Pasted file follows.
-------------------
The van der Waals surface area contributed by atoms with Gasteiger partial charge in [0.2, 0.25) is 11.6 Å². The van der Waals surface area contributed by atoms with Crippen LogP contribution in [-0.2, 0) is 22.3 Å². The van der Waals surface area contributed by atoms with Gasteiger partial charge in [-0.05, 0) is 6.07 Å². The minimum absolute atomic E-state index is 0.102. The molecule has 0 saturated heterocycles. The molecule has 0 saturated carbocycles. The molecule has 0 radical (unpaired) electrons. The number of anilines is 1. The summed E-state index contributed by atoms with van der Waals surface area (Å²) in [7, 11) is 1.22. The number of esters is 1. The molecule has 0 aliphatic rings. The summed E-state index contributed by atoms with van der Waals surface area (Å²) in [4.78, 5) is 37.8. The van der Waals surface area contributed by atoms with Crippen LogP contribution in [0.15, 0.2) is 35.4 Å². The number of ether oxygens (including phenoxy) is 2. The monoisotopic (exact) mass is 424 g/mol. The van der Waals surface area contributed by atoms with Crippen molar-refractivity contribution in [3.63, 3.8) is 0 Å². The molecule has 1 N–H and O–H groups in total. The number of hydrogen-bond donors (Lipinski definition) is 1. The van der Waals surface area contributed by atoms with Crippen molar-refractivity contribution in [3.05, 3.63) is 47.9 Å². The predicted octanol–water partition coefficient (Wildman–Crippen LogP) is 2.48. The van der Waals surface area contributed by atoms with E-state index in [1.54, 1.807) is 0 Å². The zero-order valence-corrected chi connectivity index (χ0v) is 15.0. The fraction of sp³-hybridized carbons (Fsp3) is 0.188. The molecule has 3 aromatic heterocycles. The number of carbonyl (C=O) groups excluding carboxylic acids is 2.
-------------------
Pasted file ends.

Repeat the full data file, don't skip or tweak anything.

The van der Waals surface area contributed by atoms with Gasteiger partial charge in [0.2, 0.25) is 11.6 Å². The van der Waals surface area contributed by atoms with Crippen LogP contribution in [-0.2, 0) is 22.3 Å². The van der Waals surface area contributed by atoms with Gasteiger partial charge in [-0.05, 0) is 6.07 Å². The minimum absolute atomic E-state index is 0.102. The molecule has 0 saturated heterocycles. The molecule has 0 saturated carbocycles. The molecule has 0 radical (unpaired) electrons. The number of anilines is 1. The summed E-state index contributed by atoms with van der Waals surface area (Å²) in [7, 11) is 1.22. The number of esters is 1. The molecule has 0 aliphatic rings. The summed E-state index contributed by atoms with van der Waals surface area (Å²) in [4.78, 5) is 37.8. The van der Waals surface area contributed by atoms with Crippen LogP contribution in [0.15, 0.2) is 35.4 Å². The number of ether oxygens (including phenoxy) is 2. The monoisotopic (exact) mass is 424 g/mol. The van der Waals surface area contributed by atoms with Crippen molar-refractivity contribution in [3.63, 3.8) is 0 Å². The molecule has 1 N–H and O–H groups in total. The number of hydrogen-bond donors (Lipinski definition) is 1. The van der Waals surface area contributed by atoms with Crippen molar-refractivity contribution in [3.05, 3.63) is 47.9 Å². The predicted octanol–water partition coefficient (Wildman–Crippen LogP) is 2.48. The van der Waals surface area contributed by atoms with E-state index in [1.54, 1.807) is 0 Å². The zero-order valence-corrected chi connectivity index (χ0v) is 15.0. The fraction of sp³-hybridized carbons (Fsp3) is 0.188. The molecule has 3 aromatic heterocycles. The number of carbonyl (C=O) groups excluding carboxylic acids is 2.